Are Manners Still in Style?

7 ways to counteract societal influences.

Are Manners Still In Style?

Photo: CanStock


As you read the local paper, or watch the news, you will encounter people bemoaning the loss of manners in today’s young people. But are manners really dead? More likely they are transitioning. Manners morph over time to keep pace with societal changes. Here’s an example: spitting was once considered acceptable if done close enough to put your foot on. Obviously that edict belongs back in the 1700s from whence it came.

Today our children are subjected to a barrage of rude behaviours on TV, in song lyrics, in video games and online. If you want your children’s manners to reach a higher standard, how do you counteract those external, powerful influences? A few simple tips can keep manners and kindness top of mind and spark ideas about customizing manners to suit your family.

1.  Explain the why. The essence of good manners is that you respect yourself and the other person. Remind your children of times when someone else has offered them a simple courtesy, such as holding a door, and made them feel valued.

2.  Teach greetings for when guests arrive. Decide how formal you want to be. You may want a child to stand, shake hands and address visitors. Or maybe you are satisfied with teaching your child to say hello and make eye contact with the visitor, even if they remain seated on the couch. Your rules may vary depending upon the guest.

3.  Develop and enforce a technology basket. Declare a ban on electronic use when interacting with another person. Deposit cell phones and mobile devices in the basket so that there is no texting at dinner or when hanging out with family and friends.

4.  Request courteous greetings for family members. Say good morning and good night to each family member while making eye contact. This ensures you are all truly present for each other and it may help minimize those teenage grumpy starts to the day.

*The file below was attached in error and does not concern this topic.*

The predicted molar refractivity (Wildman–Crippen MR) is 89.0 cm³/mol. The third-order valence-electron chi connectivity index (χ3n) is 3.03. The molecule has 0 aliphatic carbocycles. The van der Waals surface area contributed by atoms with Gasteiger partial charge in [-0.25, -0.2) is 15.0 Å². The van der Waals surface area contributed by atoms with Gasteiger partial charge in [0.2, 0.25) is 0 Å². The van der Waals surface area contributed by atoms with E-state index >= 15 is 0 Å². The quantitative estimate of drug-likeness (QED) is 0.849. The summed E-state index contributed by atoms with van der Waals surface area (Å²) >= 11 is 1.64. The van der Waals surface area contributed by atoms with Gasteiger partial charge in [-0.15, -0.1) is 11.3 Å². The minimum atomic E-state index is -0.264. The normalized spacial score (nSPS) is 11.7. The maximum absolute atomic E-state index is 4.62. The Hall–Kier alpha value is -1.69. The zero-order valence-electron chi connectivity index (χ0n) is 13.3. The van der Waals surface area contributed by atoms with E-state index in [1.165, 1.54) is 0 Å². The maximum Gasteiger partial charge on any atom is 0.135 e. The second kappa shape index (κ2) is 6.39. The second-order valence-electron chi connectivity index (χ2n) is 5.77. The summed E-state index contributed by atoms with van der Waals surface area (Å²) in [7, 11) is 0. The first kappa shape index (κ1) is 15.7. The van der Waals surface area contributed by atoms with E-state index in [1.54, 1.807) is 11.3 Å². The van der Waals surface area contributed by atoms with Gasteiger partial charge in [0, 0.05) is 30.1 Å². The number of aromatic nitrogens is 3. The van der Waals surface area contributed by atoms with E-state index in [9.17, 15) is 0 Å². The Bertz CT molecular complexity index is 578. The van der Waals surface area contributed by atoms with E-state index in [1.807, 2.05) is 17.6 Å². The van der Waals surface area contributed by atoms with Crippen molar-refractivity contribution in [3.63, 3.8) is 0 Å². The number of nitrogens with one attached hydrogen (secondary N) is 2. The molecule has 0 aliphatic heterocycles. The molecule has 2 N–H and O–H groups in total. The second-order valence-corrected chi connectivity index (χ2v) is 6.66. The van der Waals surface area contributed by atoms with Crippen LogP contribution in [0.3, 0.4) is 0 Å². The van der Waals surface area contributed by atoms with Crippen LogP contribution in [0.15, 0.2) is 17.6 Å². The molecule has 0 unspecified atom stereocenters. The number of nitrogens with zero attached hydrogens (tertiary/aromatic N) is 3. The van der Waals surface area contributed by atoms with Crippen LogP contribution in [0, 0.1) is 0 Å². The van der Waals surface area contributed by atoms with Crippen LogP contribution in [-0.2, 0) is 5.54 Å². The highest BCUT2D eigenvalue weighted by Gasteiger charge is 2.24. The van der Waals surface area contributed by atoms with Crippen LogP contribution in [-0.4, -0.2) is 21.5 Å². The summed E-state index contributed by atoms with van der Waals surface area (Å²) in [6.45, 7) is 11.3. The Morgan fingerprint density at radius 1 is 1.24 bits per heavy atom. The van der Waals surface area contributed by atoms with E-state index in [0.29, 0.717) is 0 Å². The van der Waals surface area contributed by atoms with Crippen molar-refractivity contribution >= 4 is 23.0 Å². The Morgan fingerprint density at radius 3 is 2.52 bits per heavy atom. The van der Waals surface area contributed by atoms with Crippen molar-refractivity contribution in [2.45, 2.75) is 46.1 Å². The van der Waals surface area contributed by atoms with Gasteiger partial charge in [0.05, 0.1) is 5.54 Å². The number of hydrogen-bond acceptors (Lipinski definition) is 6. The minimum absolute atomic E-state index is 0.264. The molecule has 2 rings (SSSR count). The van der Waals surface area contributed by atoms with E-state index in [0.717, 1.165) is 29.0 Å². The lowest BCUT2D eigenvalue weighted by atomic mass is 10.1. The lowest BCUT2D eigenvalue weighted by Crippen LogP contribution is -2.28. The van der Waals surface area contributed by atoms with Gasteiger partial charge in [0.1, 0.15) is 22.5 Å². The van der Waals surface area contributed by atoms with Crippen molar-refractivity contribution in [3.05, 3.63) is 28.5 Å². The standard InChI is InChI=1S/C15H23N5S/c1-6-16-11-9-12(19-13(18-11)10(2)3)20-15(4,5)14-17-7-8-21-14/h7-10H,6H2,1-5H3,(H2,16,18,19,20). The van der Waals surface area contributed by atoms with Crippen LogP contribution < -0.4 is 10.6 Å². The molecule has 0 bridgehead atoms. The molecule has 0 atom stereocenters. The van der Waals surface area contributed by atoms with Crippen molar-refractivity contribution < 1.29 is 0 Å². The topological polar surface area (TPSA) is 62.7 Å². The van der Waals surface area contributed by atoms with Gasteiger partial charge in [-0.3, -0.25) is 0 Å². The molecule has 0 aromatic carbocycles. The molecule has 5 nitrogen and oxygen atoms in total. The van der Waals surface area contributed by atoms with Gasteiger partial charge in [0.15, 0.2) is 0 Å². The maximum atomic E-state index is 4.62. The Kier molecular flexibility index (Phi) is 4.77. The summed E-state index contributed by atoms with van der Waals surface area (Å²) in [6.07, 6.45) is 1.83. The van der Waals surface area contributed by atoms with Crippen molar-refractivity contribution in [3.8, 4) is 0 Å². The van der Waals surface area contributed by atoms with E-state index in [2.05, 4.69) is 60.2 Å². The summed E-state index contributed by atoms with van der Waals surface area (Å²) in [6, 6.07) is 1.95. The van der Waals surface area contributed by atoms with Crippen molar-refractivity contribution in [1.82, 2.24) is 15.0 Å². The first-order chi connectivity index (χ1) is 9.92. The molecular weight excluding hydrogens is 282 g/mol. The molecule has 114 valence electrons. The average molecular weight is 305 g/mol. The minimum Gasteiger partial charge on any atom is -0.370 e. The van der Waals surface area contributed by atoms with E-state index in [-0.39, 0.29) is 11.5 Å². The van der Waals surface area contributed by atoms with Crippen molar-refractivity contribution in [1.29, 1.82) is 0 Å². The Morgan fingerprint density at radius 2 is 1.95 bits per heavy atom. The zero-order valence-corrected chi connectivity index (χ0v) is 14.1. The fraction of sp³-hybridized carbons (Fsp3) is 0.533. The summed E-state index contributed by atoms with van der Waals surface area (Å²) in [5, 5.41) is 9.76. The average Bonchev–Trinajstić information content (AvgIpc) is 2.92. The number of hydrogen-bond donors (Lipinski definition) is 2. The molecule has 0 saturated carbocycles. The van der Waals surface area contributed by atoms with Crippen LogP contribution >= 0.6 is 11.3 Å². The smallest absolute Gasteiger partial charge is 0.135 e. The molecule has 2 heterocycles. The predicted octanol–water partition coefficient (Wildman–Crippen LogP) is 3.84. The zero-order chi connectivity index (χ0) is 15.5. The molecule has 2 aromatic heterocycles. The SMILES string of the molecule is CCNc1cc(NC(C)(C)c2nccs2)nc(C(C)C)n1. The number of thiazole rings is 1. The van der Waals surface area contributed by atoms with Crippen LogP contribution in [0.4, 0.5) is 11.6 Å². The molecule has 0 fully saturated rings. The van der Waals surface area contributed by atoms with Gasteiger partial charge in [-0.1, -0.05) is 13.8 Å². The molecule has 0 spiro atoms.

5.  Teach the value of being prompt. Speak to your children about how it feels to the person waiting when someone does not arrive on time. If you notice that tardiness is a chronic issue for your family look at your level of organization and your number of commitments. Maybe a few changes to the family schedule would have you feeling less rushed.

6.  Protect privacy. Teach your children to speak softly when they are having conversations in public places, whether they are speaking with a person face-to-face or via cell phone. This will protect their privacy and is less disruptive to others.

7.  Teach them about selfishness. Why are manners good for them? People who are kind are more desirable to be around. Your children are more likely to get repeat invitations when they practice good manners. Manners are also good for self-esteem because we all feel better about ourselves when we are doing the right thing.



Author: Sue LeBreton

Sue LeBreton is a health and wellness journalist and mom of two children. She strives to be mindful of her manners

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